Our last US stretch would lead us to Laredo, but not before a jaunt through Texan oil country albeit less than pleasant. Rainy weather, more head winds and lots of truck traffic had us covered in a layer of muck. On the plus side, we sufficiently dirtied up the bikes and gear, something we were eager to do to ward off any potential bike thieves South of the border. Our measure for this was that our license plates were no longer legible which would mask our US origin, that is, until when we have to take off our helmets to reveal our big(in my case small) gringo heads.

As we stopped for lunch at some roadside spot, we got chatting to a border security officer who wished us luck gave us some advice for crossing the border. There was also a particularly useless trucker who gave us the usual ‘Why are you going to Mexico...death by cartel etc’ malarchy. Nothing we hadn’t heard before. At this point in time I feel obliged to acknowledge that yes, we are well aware of the dangers in undertaking such a trip but it does get annoying hearing the same shite daily. Are we exposing ourselves to risk going into Mexico? Yes. Is it a possibility that we could stumble upon cartel carry-on and become another statistic? Sure, why not. Is it worthy of us denying Mexico our tourist dinero and experiencing the country’s amazing people, culture and beauty? Absolutely not. While the dangers are real and should not be taken lightly, I believe most people really do not know the situation, or the details and are merely parroting what they read/see in much of the overly-zealous US media from the safety of their ivory towers. As with pretty much anything, basic planning and a bit of cop-on go a long way.

Laredo, Texas may as well have been Mexico. It was the quintessial Mexico I had in mind: Spanish signage, congested roads and heavy heat. We were even forced to use our awful Spanish in restaurants. Odd considering we hadn’t yet crossed the border. I guess it should come as no surprise that the closer to a border one goes, the more it resembles the adjoining country. Camp Casa Blancas would be our accomodation of choice, after all, we wanted to try out our new Hennessy Hammocks we’d picked up in Austin. They were basically hammock beds with a build-in fly net and an attachable rain canopy.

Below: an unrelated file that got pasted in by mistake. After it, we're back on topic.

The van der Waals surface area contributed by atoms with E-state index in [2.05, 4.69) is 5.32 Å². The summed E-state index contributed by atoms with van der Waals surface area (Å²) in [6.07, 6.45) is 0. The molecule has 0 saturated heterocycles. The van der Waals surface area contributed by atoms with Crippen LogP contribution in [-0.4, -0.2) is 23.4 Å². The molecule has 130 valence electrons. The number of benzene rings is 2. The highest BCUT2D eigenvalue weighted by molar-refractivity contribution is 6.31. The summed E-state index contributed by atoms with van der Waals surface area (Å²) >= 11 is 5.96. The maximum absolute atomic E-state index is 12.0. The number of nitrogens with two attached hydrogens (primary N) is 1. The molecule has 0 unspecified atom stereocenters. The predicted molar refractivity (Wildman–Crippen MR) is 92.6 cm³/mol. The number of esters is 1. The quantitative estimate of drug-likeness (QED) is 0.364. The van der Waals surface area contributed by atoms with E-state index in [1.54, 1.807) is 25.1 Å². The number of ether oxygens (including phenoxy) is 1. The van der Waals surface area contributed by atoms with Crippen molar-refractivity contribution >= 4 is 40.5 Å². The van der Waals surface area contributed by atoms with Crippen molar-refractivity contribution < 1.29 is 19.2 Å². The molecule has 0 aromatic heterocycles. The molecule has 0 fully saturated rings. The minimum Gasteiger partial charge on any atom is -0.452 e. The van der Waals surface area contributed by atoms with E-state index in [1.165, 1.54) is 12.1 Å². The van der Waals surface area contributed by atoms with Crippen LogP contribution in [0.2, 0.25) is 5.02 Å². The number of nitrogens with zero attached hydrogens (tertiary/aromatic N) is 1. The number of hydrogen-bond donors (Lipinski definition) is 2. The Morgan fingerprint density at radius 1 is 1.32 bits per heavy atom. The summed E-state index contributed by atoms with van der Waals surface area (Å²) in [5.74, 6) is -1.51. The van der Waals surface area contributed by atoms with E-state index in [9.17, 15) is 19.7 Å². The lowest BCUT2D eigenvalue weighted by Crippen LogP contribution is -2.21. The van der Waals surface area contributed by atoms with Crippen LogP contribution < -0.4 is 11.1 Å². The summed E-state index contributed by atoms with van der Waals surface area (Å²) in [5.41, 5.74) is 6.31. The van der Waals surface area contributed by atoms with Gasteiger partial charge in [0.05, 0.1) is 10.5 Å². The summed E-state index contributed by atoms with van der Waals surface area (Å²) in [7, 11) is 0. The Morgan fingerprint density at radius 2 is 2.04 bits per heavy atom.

Our campsite for the night in Casa Blancas, Laredo TX. Not ideal but did the job, sort of.

Our campsite for the night in Casa Blancas, Laredo TX. Not ideal but did the job, sort of.

We set up shop and wandered down to the lake for a swim. We threw a ball around until some kids hijacked our ball and went on to teach us some Spanish swear words. Useful no doubt.

As we saddled up to head back to our campsite, Pat’s bike wouldn’t start. We deduced he’d left the key in and the lights on which drained the battery over the 45 minutes we were swimming. I gave him a push start with the bike in 2nd gear as he held in the clutch. When I got him to a decent speed, he dropped the clutch which kicked the engine off and boom...we'd just had our first push start. Amazed at how quick we'd figured out the issue and how easy we got the bike going we couldn't help but feel we got off easy. ‘What other inevitable bike problems lay ahead for us?’ I couldn’t help think.

Whether it was the new hammocks or the feral dogs running around us in the early hours of the morning, a restless night it was. Bleary-eyed and underslept, the excitement and trepidation of our imminent departure into lands unknown was upon us nonetheless. We got on the road and hit a gas station for what would be our last fill up on US soil. Next stop...Mexico.